EB-5 Investor Visa

Overview

Created in 1990, the EB-5 Immigrant Investor Program was designed to stimulate the U.S. economy through job creation and capital investment by foreign investors. There are two main types of EB-5 visas: 

  • The Individual EB-5 requires direct investment in any for-profit of business that creates at least 10 full-time jobs for U.S. workers. 
  • The Regional Center EB-5 visa requires investment in USCIS-approved regional centers creating at least 10 direct, indirect or induced jobs per investor.  

In exchange for making a minimum investment of $1 million (or $500,000 if the funds were invested in certain high-unemployment or rural areas) into a new U.S. business, foreign investors are placed on a glide path to U.S. citizenship for themselves and their immediate families. 

As a pilot program, authority for the EB-5 regional centers has to be extended periodically.  NAR works with organizations that support permanent reauthorization for the regional center program to push for needed reforms to make it more accountable and transparent.

History

Over the past several years, NAR, in coalition with other stakeholder groups, has successfully lobbied to reauthorize the EB-5 regional center pilot program. Most recently, the regional center program was extended by Congress through September 30, 2019.  

Where Are We Now?

Several bills have been introduced in 2019 to reform and reauthorize the regional center program either on a short term or permanent basis - NAR supports the reauthorization bills and is working in coalition with other organizations to educate congressional members about the importance of reforming and reauthorizing this program.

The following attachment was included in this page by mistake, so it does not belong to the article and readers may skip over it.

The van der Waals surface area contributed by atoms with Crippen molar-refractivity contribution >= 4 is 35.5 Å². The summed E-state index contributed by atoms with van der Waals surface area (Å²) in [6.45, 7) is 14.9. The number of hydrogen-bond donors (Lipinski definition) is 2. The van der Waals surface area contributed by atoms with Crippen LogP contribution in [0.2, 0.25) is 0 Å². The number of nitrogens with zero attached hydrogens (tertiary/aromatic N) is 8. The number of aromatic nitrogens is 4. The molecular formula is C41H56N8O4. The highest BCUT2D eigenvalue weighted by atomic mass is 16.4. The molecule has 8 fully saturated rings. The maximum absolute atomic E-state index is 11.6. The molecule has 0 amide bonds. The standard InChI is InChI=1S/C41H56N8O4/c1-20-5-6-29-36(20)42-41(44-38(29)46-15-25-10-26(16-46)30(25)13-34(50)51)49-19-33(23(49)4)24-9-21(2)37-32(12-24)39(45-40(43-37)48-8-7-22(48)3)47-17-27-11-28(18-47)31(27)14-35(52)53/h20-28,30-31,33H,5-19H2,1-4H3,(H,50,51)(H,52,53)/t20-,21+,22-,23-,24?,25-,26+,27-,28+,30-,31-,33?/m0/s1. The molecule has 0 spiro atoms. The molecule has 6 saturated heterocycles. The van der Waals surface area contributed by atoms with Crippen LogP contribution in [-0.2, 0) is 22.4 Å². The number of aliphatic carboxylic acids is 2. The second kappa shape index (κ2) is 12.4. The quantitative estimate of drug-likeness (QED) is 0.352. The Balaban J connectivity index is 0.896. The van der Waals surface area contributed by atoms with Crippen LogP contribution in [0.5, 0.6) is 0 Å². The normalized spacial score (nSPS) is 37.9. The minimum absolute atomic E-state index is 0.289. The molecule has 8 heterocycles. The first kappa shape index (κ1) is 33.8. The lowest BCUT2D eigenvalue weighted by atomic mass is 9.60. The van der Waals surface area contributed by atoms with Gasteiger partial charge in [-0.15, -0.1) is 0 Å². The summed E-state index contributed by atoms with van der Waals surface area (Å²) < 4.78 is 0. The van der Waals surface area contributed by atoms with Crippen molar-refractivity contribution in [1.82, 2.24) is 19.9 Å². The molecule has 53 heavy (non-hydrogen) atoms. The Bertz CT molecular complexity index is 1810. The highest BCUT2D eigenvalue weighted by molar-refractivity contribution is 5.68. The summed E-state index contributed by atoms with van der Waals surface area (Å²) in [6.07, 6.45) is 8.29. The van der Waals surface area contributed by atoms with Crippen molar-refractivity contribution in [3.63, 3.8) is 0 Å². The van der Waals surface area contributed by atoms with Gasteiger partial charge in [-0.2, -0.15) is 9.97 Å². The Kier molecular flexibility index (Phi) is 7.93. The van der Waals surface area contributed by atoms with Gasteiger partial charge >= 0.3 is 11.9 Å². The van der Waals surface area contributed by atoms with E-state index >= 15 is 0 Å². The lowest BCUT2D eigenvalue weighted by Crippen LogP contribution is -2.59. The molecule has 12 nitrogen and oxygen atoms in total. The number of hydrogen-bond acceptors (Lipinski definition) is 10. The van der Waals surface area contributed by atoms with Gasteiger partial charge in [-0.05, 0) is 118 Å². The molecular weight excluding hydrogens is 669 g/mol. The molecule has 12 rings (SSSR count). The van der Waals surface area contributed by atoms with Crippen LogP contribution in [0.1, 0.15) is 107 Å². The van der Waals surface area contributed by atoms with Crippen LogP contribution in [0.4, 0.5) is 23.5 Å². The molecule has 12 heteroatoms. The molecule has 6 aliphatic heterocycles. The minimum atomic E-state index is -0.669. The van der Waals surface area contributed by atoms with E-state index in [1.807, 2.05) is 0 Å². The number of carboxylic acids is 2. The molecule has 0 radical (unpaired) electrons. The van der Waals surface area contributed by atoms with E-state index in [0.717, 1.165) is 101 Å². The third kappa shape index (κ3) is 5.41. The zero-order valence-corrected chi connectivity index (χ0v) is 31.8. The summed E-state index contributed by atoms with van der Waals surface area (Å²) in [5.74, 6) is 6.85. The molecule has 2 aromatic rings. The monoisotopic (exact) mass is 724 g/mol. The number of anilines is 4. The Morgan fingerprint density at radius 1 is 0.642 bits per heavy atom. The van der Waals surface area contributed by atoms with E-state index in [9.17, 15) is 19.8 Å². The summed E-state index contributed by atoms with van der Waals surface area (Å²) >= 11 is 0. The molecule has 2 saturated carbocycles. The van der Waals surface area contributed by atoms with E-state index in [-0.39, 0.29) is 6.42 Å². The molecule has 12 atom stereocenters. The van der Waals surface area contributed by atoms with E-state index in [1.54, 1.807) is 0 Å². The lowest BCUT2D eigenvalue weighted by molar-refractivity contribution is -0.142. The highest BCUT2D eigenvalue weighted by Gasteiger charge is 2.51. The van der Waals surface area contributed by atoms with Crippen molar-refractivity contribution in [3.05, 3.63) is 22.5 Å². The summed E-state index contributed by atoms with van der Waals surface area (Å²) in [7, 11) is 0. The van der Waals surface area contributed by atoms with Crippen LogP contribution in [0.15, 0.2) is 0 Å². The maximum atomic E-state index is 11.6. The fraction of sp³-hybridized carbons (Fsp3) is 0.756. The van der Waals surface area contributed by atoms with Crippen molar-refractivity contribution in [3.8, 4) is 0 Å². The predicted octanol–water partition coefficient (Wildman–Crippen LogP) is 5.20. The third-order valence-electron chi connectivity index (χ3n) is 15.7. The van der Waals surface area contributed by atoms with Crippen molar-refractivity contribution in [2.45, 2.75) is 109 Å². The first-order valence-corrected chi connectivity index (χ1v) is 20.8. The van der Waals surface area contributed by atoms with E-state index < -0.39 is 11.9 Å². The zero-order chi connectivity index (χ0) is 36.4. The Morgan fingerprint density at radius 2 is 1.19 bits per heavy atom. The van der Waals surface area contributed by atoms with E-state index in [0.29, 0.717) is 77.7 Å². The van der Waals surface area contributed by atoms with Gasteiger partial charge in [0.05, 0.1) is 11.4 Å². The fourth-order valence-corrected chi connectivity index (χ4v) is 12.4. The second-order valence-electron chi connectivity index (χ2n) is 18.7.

On July 24, 2019, a Final Rule to reform and modernize the EB-5 program was published in the Federal Register.

The Department of Homeland Security (DHS) is issuing this rule to codify existing policies and reform parts of the EB-5 program. This rule provides priority date retention to certain EB-5 investors, increases the required minimum investment amounts and reforms targeted employment area (TEA) designations. 

NAR signed onto to a broader Coalition comment letter on May 17, 2019, expressing concern that some of these changes, especially the higher required minimum investment amounts, would make the program more difficult to use, thereby making less capital available for real estate development projects. We anticipate another opportunity will be available to sign onto a stakeholder letter to urge comprehensive Congressional reform of the program, in lieu of piecemeal regulatory changes, by EB-5’s September 30, 2019 expiration date. 

Detailed Summary of the Final Rule:

New investment amounts:  

  • $900K at the low level
  • $1.8 million at the top level
  • Changes every 5 years and tied to inflation
  • Reported rationale: These are the levels you get if you index to inflation from 1992, when the current levels were $500K and $1 million when the program was created

New Targeted Employment Area definitions: 

  • “Rural”: As proposed. 
  • "Urban”: Not exactly the “donut” approach as was initially proposed. 

Effective Date: Rule takes effect 120 days after publication in the Federal Register, i.e. November 21, 2019.  


To view NAR Issues Summary on this issue visit: https://narfocus.com/federalissuestracker and click “Visa - Investors” under "Business"


Regulatory Contact: 
Russell Riggs, rriggs@realtors.org, 202-383-1259 

Advertisement

Foreign Investors

Cross-border investment is expected to rise as domestic investors seek high returns abroad and foreign investors take advantage of a weakened dollar.

Transaction Management

Solutions from industry leaders in eSignature, forms software, and transaction management services.